Investing in something other than stocks and bonds is undoubtedly a significant element of asset allocation. Two optimal alternative investments are real estate (land and structures on it—real property, in other words) and infrastructure (vital physical networks that industries, individuals, and regions need, like transportation, communication, sewage, water, and electric systems).

Both real estate and infrastructure constitute attractive investments for risk-averse investors, especially during bear markets. There are similarities and differences between the two, and you can construct a truly optimal portfolio by fully exploiting them. 

Key Takeaways

  • A well-diversified portfolio should contain investments in a wide variety of asset classes, including real estate and infrastructure projects.
  • Like real estate, infrastructure is a long-duration asset that produces provides diversification and generates income.
  • Real estate investments and infrastructure are often bundled together in securities such as REITs or mutual funds that target these particular sectors.
  • The optimal amount to invest in real estate and infrastructure will vary on an individual basis by investment goals, time horizon, and risk profile.

Diversification Through Real Estate and Infrastructure

The diversification benefits of direct and indirect real estate investments are well known, and diversification's role in institutional portfolios has been investigated extensively. The different correlations to those of stocks and bonds are extremely helpful for avoiding portfolio volatility.

Infrastructure has received relatively less attention, along with other alternative assets such as commodities and private equity, in the past. But with the Biden administration voicing its support for large infrastructure overhaul in the U.S., investors should take advantage of this potential to diversify more effectively than ever and in an extremely promising sector. In fact, infrastructure has become a focus of attention and found its way into institutional portfolios, and, to a lesser extent, private ones.

What makes infrastructure so appealing is that it seems quite similar to direct real estate in terms of big lot sizes and illiquidity, but also offers general stability and stable cash flows.

For the last 20 or 30 years, the area of investing in infrastructure had been the dominion of large pension funds and sovereign wealth groups. But now an increasing number of publicly traded companies are targeting this area, opening up investment options for individual investors. Real estate and infrastructure are often bundled together in securities such as real estate investment trust (REIT, master limited partnerships (MLPs), or mutual funds that target these particular sectors.

350

The number of public companies offering exposure to infrastructure that have been identified by Todd Briddell, President and CEO of CenterSquare Investment Management.

Portfolio Optimization with Real Estate and Infrastructure

From an asset-allocation standpoint, research on infrastructure lags behind that of real estate, but researchers Tobias Dechant, Konrad Finkenzeller, and Wolfgang Schäfers of the University of Regensburg International Real Estate Business School have attempted to bridge the gap (no pun intended). Their paper published in the Journal of Property Investment & Finance demonstrates that direct infrastructure investment is an important element of portfolio diversification and that firms tend to over-allocate to real estate if they do not also invest in infrastructure, which the authors consider a separate asset class.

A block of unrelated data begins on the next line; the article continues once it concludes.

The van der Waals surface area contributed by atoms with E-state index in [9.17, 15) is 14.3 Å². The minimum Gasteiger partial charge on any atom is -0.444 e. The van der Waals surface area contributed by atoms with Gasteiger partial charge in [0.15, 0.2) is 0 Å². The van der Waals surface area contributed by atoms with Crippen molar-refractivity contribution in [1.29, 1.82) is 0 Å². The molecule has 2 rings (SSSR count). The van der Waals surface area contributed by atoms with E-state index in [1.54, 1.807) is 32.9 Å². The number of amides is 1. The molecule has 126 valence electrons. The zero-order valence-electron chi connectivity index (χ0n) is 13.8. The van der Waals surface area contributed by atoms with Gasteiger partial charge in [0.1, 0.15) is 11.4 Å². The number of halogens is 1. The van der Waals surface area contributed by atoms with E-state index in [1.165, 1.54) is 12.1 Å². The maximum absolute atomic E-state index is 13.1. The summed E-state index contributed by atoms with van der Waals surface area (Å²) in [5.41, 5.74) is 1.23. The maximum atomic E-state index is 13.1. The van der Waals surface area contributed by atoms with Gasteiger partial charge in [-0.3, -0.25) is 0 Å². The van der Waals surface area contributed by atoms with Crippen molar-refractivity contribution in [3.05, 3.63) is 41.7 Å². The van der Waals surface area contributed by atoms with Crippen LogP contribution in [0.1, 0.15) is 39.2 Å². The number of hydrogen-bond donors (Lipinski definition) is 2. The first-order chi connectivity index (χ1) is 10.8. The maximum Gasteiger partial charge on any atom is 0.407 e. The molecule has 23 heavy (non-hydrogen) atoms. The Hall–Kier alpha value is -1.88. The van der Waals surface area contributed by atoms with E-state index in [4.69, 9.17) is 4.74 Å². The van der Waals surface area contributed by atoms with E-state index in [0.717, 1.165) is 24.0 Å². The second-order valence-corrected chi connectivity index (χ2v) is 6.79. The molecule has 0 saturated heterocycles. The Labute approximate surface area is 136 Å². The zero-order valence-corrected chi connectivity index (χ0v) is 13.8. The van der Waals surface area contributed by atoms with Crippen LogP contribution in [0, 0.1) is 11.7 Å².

There is considerable variation in the recommended, relative amounts that should be invested in real estate and infrastructure. The maximum total amount usually recommended for allocations is about 25% to 40% of total net worth. But the range extends from 10% to as high as 70% (mainly in real estate), depending on the time frame, state of the markets, and the methods used to derive the optimum. Efficient allocations in practice depend on numerous factors and parameters, and no specific mix proves to be consistently superior.

The blend of real estate and infrastructure is also controversial, but one study by the Norwegian Government Pension Fund Global suggests a maximum portfolio weighting of about 10% is sufficient for each. In crisis periods, this can be three or even four times higher.

Another important finding is that real estate and infrastructure may be more useful in terms of alleviating risk (the classic aim of diversification) than through actual returns. Given the controversy on effective asset allocation and the turbulence in real estate markets, this is a major issue. The latter highlights the benefits of using not only real estate but also infrastructure.

Also significant is the revelation that the targeted rate of return impacts the appropriate level of real estate. Investors with higher portfolio return targets (who wish to earn more, but with more risk), may wish to devote less to real estate and infrastructure. This depends a lot on the state of these markets in relation to the equity markets in terms of whether the latter is in an upward or downward phase.

The Bottom Line

Both real estate investment and infrastructure can play a vital role in optimizing portfolios. The exact allocations to real estate and infrastructure depend on various parameters. Apart from the expected rate of portfolio return mentioned above, there is also the issue of how risk is defined. Other relevant factors include attitudes towards infrastructure in general, and how this relates to other alternative investments.

In practice, these allocation decisions are complex, and higher or lower optima are therefore possible for different investors at different times. If there is one thing that remains the top priority for all investors—especially risk-averse ones—it's having a well-diversified portfolio.